Out of the Pumpkin Patch, Into the Kitchen

Slain Pumpkin

This fall, I picked up some gorgeous, locally grown heirloom pumpkins at my local farmer’s market. They’ve been nicely behaved, considering how thick-skinned they are. I placed them artfully on a little stepstool in a corner of my living room, told them to “STAY!”, and they’ve been sitting there obediently for months now, never once moving a warty stem or making a sound. Thank you pumpkins, for being dear, quiet little companions.

But now, they’ve reached old age. I detect liver spots, soft muscle tone and a tiny bit of leakage from their bottoms (poor things, it happens to all of us, I’m afraid). Off to the chopping block they must go! But don’t feel bad for them. Not everything gets the chance to be reborn as a tasty ravioli stuffing.

T made fresh pasta dough (I know! That’s why I married him), along with The Old Man (my brother-in-law), and I hacked a pumpkin open with a one-two combo of meat cleaver and rubber mallet. Try it, it doesn’t require too much strength, and feels very satisfying.

I roasted the pumpkin for about 35 minutes at 400 degrees, spooned out the pulp, and mixed in the seasonings. You can make this whole recipe very easily by roasting a butternut squash instead, (or use -gasp!- canned pumpkin), and using wonton wrappers, which are readily available at the grocery store, or ready-made pasta dough from your local Italian market.

This is one of my favorite things to eat on the planet.

Pumpkin Ravioli with Parmesan and Sage Butter


makes 2 dozen
1 cup roasted pumpkin puree, or canned pumpkin
1/4 cup mascarpone cheese or softened butter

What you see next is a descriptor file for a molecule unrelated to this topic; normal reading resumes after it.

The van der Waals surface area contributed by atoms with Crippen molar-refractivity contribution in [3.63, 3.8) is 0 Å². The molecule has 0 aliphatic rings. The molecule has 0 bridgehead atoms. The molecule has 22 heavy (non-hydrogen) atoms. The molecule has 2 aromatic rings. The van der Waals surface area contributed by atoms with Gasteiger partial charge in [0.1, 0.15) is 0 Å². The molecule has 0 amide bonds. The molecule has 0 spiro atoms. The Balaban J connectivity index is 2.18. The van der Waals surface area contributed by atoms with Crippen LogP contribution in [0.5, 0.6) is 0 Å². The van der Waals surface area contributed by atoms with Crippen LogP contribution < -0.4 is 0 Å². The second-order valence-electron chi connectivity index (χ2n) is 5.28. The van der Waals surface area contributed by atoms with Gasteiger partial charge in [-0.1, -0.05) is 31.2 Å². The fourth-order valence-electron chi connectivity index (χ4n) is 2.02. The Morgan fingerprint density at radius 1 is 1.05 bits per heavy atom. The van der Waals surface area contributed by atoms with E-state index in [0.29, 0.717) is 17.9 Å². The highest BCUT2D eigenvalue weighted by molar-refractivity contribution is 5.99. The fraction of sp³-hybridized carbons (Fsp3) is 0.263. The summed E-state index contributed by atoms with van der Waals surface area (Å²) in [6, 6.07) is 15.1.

1/2 cup freshly grated Parmesan cheese
1 teaspoon chopped fresh thyme
Salt and fresh ground black pepper
1 package wonton wrappers (24 wrappers)
1 stick butter
1/2 cup fresh sage leaves

Mash together the pumpkin, mascarpone, Parmesan, thyme and a generous seasoning of salt and pepper.
Spoon about 1 teaspoon of the pumpkin mixture on 12 of the wonton wrappers. Lightly brush the edges with egg white, and top with the remaining wrappers, pressing the edges to seal. You can also use a ravioli crimper-cutter, if you find one in your gadget drawer.
Fill your biggest pot with water, add a large pinch of salt and bring to a boil. Drop in the ravioli, about 6 at a time, and cook until they are floating and tender, about 4 minutes. Drain and keep warm.
Melt the stick of butter over medium-high heat until bubbling subsides. Throw in the sage leaves and cook for 1 minute. Pour the butter sauce over the ravioli, and serve with additional Parmesan cheese at the table.

Basic Pasta Dough
Adapted from Mario Batali’s Babbo Cookbook

3 1/2 to 4 cups all-purpose flour
4 eggs
1/2 teaspoon extra-virgin olive oil

Place the flour in a very large bowl or mound on a work surface. Make a well in the middle of the flour; add the eggs and olive oil. Using a fork, beat together the eggs and oil, then begin to incorporate the inner rim of the well of flour.
Gradually add more and more flour to the eggs until a dough comes together.
Start kneading the dough with the heels of your hands. When you have a cohesive mass, scrape up and discard any leftover bits. Lightly flour your work surface, and knead the dough for a few minutes, until it’s soft, smooth and slightly sticky. Cover with plastic wrap and set aside for 30 minutes before rolling out in a pasta maker.


Copyright (c) 2007 FamilyStyle Food

Comments

  1. Wow, this does sound amazing.

  2. Ditto what Kalyn said. Incredible!!

  3. Slain pumpkin, dead chicken, they make for good eats. I’m hoping for a pasta lesson some day …

  4. Delicious!
    I must also say that there isn’t anything nicer than a man in the kitchen. Or vacuuming.

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